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Blissful liberation now that first exam is under my belt

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Ben Nolan and Luke Henry after sitting Leaving Cert English at the Institute of Education in Dublin. Photo: Gareth Chaney

Ben Nolan and Luke Henry after sitting Leaving Cert English at the Institute of Education in Dublin. Photo: Gareth Chaney

Collins Dublin, Gareth Chaney

Ben Nolan and Luke Henry after sitting Leaving Cert English at the Institute of Education in Dublin. Photo: Gareth Chaney

Hope is wriggling into me, in the same way that the classic Leaving Cert sunshine is shouldering its way through the rain clouds. Now that the first-exam ice has broken, everything feels a little more possible.

I pulled on my stiffly starched convent uniform yesterday morning and thought about how prim and intimidating it used to seem. Now it's just a worn relic, a Babygro that we're all slightly embarrassed to be seen in outside of school.

However, thanks to the economical minds of Irish mammies, it's still a size too big on me.

I share my exam hall with only four or five others. This means I'll be taking a good few exams alone. Perhaps a daunting thought to some, but heaven to me. Just me and my thoughts as usual, nobody there to question me beforehand or dissect the paper afterwards. A solitary end to a crowded three years.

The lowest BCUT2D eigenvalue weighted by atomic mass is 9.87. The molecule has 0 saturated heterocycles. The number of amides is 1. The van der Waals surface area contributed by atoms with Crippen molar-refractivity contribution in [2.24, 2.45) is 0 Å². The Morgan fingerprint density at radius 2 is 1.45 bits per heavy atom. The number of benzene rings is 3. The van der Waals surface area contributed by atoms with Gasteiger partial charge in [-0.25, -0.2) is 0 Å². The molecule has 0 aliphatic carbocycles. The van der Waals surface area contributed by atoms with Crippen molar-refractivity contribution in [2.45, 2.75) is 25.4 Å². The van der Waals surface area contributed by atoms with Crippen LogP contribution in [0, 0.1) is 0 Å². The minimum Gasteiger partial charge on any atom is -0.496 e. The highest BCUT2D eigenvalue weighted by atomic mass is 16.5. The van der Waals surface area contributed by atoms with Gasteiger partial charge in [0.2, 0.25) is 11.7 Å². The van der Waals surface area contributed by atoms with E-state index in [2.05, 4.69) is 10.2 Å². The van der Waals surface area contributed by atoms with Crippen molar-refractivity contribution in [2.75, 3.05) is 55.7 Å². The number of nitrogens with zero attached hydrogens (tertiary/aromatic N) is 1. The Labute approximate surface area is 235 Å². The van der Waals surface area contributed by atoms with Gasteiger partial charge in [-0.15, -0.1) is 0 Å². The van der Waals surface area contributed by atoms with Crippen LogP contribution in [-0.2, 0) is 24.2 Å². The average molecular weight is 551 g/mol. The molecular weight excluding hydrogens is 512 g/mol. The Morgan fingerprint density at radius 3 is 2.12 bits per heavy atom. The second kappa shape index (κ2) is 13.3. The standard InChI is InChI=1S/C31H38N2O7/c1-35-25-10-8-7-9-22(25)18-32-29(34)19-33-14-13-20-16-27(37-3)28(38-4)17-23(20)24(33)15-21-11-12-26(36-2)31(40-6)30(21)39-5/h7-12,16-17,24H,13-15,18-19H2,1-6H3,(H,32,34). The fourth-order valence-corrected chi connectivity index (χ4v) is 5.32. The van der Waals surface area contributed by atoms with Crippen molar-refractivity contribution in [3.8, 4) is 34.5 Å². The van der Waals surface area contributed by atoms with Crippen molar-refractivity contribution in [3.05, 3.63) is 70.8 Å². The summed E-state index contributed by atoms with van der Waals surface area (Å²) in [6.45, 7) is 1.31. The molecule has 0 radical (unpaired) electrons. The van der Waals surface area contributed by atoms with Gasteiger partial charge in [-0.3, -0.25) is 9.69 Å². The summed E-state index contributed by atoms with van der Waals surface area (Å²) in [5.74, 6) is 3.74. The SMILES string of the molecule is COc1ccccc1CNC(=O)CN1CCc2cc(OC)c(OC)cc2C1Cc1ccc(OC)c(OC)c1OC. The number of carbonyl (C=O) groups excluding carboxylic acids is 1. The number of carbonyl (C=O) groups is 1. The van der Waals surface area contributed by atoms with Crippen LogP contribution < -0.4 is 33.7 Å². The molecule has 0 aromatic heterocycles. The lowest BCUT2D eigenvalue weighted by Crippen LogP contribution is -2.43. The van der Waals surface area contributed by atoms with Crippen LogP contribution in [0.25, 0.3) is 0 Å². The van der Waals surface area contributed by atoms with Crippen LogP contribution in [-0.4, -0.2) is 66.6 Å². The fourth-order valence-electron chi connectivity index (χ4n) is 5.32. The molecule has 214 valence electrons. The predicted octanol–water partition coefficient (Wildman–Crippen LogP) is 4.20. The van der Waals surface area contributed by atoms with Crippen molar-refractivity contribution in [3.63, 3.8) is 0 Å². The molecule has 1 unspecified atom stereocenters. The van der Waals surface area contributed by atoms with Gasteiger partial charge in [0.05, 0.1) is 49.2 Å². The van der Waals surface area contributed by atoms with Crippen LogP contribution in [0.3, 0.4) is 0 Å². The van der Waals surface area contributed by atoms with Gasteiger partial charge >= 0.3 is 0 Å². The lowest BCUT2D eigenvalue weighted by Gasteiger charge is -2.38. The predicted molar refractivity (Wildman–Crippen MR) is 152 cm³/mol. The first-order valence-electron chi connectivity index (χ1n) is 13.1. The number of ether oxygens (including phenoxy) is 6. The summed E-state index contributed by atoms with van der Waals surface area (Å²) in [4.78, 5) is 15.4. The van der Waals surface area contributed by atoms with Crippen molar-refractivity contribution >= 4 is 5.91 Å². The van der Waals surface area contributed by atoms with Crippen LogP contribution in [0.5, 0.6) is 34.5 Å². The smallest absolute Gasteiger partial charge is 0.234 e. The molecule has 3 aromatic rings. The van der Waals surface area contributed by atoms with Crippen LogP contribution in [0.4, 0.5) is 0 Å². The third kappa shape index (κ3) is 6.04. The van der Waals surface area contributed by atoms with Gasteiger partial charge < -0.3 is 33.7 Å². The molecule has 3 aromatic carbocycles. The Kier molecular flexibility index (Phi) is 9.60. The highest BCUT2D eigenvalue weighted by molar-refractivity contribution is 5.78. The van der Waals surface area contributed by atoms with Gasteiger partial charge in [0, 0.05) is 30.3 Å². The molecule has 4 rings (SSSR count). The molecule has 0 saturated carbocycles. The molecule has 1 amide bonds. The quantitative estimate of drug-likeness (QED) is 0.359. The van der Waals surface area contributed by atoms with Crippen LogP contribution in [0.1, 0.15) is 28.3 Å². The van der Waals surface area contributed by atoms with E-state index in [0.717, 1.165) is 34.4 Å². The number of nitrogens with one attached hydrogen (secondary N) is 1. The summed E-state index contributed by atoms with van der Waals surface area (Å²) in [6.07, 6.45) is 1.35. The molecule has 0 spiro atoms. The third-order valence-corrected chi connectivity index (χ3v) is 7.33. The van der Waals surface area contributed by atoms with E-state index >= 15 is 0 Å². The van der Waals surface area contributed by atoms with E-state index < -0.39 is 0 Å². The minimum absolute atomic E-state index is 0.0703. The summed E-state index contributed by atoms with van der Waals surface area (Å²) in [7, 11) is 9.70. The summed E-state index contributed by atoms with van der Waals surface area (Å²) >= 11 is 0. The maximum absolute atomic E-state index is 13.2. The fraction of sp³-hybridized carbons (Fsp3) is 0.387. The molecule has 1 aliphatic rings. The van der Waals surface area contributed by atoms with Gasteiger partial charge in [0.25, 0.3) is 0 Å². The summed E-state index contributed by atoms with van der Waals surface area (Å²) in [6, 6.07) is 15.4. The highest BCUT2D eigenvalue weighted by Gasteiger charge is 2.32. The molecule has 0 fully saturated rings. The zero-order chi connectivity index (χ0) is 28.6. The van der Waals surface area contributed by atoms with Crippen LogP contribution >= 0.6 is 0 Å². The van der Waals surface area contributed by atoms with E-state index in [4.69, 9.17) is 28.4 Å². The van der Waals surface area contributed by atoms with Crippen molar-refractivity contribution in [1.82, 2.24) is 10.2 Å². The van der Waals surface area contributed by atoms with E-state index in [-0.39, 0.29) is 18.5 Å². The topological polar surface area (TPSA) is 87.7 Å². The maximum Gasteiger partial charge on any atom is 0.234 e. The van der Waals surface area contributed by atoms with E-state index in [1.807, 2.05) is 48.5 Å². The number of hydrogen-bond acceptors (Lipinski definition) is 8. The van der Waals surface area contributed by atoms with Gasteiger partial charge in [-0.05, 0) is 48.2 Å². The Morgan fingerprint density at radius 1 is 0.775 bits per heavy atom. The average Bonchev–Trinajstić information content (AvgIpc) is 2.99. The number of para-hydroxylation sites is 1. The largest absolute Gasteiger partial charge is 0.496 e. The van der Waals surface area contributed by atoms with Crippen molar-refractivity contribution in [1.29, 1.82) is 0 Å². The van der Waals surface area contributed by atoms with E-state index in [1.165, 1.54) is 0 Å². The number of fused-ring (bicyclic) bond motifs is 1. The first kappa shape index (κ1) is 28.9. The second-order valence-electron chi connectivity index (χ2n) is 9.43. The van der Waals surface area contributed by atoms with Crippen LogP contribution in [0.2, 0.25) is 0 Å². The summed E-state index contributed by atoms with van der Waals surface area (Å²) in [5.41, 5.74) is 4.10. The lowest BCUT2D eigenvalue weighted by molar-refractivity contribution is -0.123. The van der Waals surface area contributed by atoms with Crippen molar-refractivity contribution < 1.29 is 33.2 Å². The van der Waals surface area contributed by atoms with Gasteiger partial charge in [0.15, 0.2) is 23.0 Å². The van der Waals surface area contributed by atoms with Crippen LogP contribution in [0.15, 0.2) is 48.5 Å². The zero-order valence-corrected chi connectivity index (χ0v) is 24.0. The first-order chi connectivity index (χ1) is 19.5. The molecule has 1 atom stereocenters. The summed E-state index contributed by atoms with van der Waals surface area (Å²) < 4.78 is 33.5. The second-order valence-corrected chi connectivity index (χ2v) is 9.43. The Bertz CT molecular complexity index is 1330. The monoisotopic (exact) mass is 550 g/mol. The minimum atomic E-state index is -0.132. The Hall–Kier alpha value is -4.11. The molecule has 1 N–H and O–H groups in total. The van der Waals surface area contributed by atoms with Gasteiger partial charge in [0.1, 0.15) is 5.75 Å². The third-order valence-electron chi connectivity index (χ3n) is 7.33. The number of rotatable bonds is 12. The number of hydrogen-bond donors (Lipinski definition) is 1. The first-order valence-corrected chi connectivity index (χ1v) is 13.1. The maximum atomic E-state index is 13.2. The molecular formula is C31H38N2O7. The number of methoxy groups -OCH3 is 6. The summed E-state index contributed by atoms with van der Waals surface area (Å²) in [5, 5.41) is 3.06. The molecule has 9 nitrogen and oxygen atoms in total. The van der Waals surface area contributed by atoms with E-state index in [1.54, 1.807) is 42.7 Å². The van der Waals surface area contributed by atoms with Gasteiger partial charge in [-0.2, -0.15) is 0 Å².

I was in good spirits when English Paper One reached my desk and almost scoffed when I saw the presiding theme: Challenges. Yeah, you're telling me. Funnily enough, when I flicked and scribbled my way madly through the paper in those first five minutes, it didn't strike me as challenging at all. It was a lovely paper, with no tricky questions and a composition to suit everyone.

Perhaps I had a chance after all! I took the popular choice of Bono's graduation speech for Question A, and waxed lyrical about Bono's punchy, idealistic writing. Not very critically minded of me, I know. I think my happiness at the paper's simplicity was leaking out on to the page. Sorry, Bono. It was a good speech.

I was almost triumphant when I flipped over to my Question B. Write an article telling young people how to write a good short story, after spending three long years figuring out how to write a good short story? Of course I will! I ranted madly about what made 'Dubliners' great and about Chekhov's gun and 'show, don't tell' until my hand cramped in protest. I opted for the personal essay on endings, after all that, but I'm proud that my short story efforts weren't in vain.

I left my friends who are taking Home Economics behind to mutter amongst themselves about iron and fish and other such witchcraft. I strolled out of there in the knowledge that I'd never have to worry about Paper One ever again. It was blissfully liberating. The exams are easy - it's the worrying that cripples you.

When I went home I was welcomed with coffee and scones.

My mother and I ate in the wavering sunlight. I watched my dumb ginger cat hopping around the garden after bees and thought: there are much worse places and times to be in than this one.

Good luck with English Paper Two, my friends.

Dearbháil Clarke is a pupil at Meán Scoil Mhuire, Longford

Irish Independent